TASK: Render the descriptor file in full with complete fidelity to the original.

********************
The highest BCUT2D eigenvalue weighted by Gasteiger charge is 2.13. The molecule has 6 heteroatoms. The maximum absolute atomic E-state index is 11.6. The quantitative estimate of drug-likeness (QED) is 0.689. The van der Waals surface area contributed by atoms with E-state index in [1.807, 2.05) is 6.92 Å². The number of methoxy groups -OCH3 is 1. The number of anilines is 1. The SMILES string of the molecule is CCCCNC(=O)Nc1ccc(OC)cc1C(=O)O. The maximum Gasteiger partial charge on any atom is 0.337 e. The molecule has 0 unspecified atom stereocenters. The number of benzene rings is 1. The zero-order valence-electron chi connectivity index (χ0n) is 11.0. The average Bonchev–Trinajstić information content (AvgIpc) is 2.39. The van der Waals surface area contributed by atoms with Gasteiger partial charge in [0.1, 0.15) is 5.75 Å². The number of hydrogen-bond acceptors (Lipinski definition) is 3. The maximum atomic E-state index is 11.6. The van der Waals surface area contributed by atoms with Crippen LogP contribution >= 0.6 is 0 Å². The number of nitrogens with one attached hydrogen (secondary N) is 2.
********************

The highest BCUT2D eigenvalue weighted by Gasteiger charge is 2.13. The molecule has 6 heteroatoms. The maximum absolute atomic E-state index is 11.6. The quantitative estimate of drug-likeness (QED) is 0.689. The van der Waals surface area contributed by atoms with E-state index in [1.807, 2.05) is 6.92 Å². The number of methoxy groups -OCH3 is 1. The number of anilines is 1. The SMILES string of the molecule is CCCCNC(=O)Nc1ccc(OC)cc1C(=O)O. The maximum Gasteiger partial charge on any atom is 0.337 e. The molecule has 0 unspecified atom stereocenters. The number of benzene rings is 1. The zero-order valence-electron chi connectivity index (χ0n) is 11.0. The average Bonchev–Trinajstić information content (AvgIpc) is 2.39. The van der Waals surface area contributed by atoms with Gasteiger partial charge in [0.1, 0.15) is 5.75 Å². The number of hydrogen-bond acceptors (Lipinski definition) is 3. The maximum atomic E-state index is 11.6. The van der Waals surface area contributed by atoms with Crippen LogP contribution >= 0.6 is 0 Å². The number of nitrogens with one attached hydrogen (secondary N) is 2.